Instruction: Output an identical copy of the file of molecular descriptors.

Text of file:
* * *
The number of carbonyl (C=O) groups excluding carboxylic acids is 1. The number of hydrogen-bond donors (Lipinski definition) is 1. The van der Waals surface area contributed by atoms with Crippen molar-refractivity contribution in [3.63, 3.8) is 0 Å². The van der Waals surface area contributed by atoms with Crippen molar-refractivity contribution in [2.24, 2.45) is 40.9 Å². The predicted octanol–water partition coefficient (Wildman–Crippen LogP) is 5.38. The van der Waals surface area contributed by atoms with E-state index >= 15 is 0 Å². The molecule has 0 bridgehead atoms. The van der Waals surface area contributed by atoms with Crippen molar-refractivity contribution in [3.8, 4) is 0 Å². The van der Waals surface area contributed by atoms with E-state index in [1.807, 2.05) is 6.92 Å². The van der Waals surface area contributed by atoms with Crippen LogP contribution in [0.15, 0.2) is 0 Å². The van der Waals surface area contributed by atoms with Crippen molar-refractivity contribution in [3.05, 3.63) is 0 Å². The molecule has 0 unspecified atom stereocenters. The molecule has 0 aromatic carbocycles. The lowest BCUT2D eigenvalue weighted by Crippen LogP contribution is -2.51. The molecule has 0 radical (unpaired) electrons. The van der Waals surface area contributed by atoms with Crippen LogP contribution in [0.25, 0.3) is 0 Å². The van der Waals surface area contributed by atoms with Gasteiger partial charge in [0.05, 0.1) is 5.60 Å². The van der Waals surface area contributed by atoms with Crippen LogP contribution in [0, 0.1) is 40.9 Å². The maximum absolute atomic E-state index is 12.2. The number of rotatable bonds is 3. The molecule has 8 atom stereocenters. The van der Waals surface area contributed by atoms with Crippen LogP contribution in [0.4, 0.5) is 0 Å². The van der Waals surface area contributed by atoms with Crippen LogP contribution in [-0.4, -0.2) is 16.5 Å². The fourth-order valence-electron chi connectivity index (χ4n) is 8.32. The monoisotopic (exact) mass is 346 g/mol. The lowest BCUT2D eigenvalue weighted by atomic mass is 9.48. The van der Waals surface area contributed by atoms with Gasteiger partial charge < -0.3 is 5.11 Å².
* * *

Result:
The number of carbonyl (C=O) groups excluding carboxylic acids is 1. The number of hydrogen-bond donors (Lipinski definition) is 1. The van der Waals surface area contributed by atoms with Crippen molar-refractivity contribution in [3.63, 3.8) is 0 Å². The van der Waals surface area contributed by atoms with Crippen molar-refractivity contribution in [2.24, 2.45) is 40.9 Å². The predicted octanol–water partition coefficient (Wildman–Crippen LogP) is 5.38. The van der Waals surface area contributed by atoms with E-state index >= 15 is 0 Å². The molecule has 0 bridgehead atoms. The van der Waals surface area contributed by atoms with Crippen molar-refractivity contribution in [3.8, 4) is 0 Å². The van der Waals surface area contributed by atoms with E-state index in [1.807, 2.05) is 6.92 Å². The van der Waals surface area contributed by atoms with Crippen LogP contribution in [0.15, 0.2) is 0 Å². The van der Waals surface area contributed by atoms with Crippen molar-refractivity contribution in [3.05, 3.63) is 0 Å². The molecule has 0 unspecified atom stereocenters. The molecule has 0 aromatic carbocycles. The lowest BCUT2D eigenvalue weighted by Crippen LogP contribution is -2.51. The molecule has 0 radical (unpaired) electrons. The van der Waals surface area contributed by atoms with Crippen LogP contribution in [0.25, 0.3) is 0 Å². The van der Waals surface area contributed by atoms with Gasteiger partial charge in [0.05, 0.1) is 5.60 Å². The van der Waals surface area contributed by atoms with Crippen LogP contribution in [0, 0.1) is 40.9 Å². The maximum absolute atomic E-state index is 12.2. The number of rotatable bonds is 3. The molecule has 8 atom stereocenters. The van der Waals surface area contributed by atoms with Crippen LogP contribution in [0.4, 0.5) is 0 Å². The van der Waals surface area contributed by atoms with Crippen LogP contribution in [-0.4, -0.2) is 16.5 Å². The fourth-order valence-electron chi connectivity index (χ4n) is 8.32. The monoisotopic (exact) mass is 346 g/mol. The lowest BCUT2D eigenvalue weighted by atomic mass is 9.48. The van der Waals surface area contributed by atoms with Gasteiger partial charge < -0.3 is 5.11 Å².